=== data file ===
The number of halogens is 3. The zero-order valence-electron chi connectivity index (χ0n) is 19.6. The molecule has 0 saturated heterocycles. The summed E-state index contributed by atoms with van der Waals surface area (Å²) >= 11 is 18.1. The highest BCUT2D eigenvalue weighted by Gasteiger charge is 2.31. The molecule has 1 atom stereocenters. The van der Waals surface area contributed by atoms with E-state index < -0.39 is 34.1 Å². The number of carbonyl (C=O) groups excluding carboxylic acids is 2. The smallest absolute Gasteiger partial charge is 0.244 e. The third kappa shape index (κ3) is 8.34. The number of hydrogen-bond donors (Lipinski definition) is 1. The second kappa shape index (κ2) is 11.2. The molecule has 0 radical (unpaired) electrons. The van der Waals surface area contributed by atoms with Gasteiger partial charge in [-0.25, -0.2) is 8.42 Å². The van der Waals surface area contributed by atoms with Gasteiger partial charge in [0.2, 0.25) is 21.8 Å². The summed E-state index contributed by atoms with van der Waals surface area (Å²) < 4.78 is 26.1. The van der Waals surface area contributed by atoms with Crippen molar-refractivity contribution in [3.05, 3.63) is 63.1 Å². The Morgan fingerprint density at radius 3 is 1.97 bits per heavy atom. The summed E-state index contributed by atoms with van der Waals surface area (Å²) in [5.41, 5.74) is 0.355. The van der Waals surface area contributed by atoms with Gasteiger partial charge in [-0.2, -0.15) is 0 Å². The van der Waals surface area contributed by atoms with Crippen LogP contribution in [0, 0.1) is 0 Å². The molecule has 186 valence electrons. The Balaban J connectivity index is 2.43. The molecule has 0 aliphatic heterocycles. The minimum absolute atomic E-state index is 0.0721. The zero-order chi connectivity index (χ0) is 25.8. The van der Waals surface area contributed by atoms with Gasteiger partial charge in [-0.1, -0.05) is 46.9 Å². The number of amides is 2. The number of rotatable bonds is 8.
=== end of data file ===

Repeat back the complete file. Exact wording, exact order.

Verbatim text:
The number of halogens is 3. The zero-order valence-electron chi connectivity index (χ0n) is 19.6. The molecule has 0 saturated heterocycles. The summed E-state index contributed by atoms with van der Waals surface area (Å²) >= 11 is 18.1. The highest BCUT2D eigenvalue weighted by Gasteiger charge is 2.31. The molecule has 1 atom stereocenters. The van der Waals surface area contributed by atoms with E-state index < -0.39 is 34.1 Å². The number of carbonyl (C=O) groups excluding carboxylic acids is 2. The smallest absolute Gasteiger partial charge is 0.244 e. The third kappa shape index (κ3) is 8.34. The number of hydrogen-bond donors (Lipinski definition) is 1. The second kappa shape index (κ2) is 11.2. The molecule has 0 radical (unpaired) electrons. The van der Waals surface area contributed by atoms with Gasteiger partial charge in [-0.25, -0.2) is 8.42 Å². The van der Waals surface area contributed by atoms with Gasteiger partial charge in [0.2, 0.25) is 21.8 Å². The summed E-state index contributed by atoms with van der Waals surface area (Å²) < 4.78 is 26.1. The van der Waals surface area contributed by atoms with Crippen molar-refractivity contribution in [3.05, 3.63) is 63.1 Å². The Morgan fingerprint density at radius 3 is 1.97 bits per heavy atom. The summed E-state index contributed by atoms with van der Waals surface area (Å²) in [5.41, 5.74) is 0.355. The van der Waals surface area contributed by atoms with Gasteiger partial charge in [-0.2, -0.15) is 0 Å². The van der Waals surface area contributed by atoms with Crippen LogP contribution in [0, 0.1) is 0 Å². The molecule has 186 valence electrons. The Balaban J connectivity index is 2.43. The molecule has 0 aliphatic heterocycles. The minimum absolute atomic E-state index is 0.0721. The zero-order chi connectivity index (χ0) is 25.8. The van der Waals surface area contributed by atoms with Gasteiger partial charge in [-0.1, -0.05) is 46.9 Å². The number of amides is 2. The number of rotatable bonds is 8.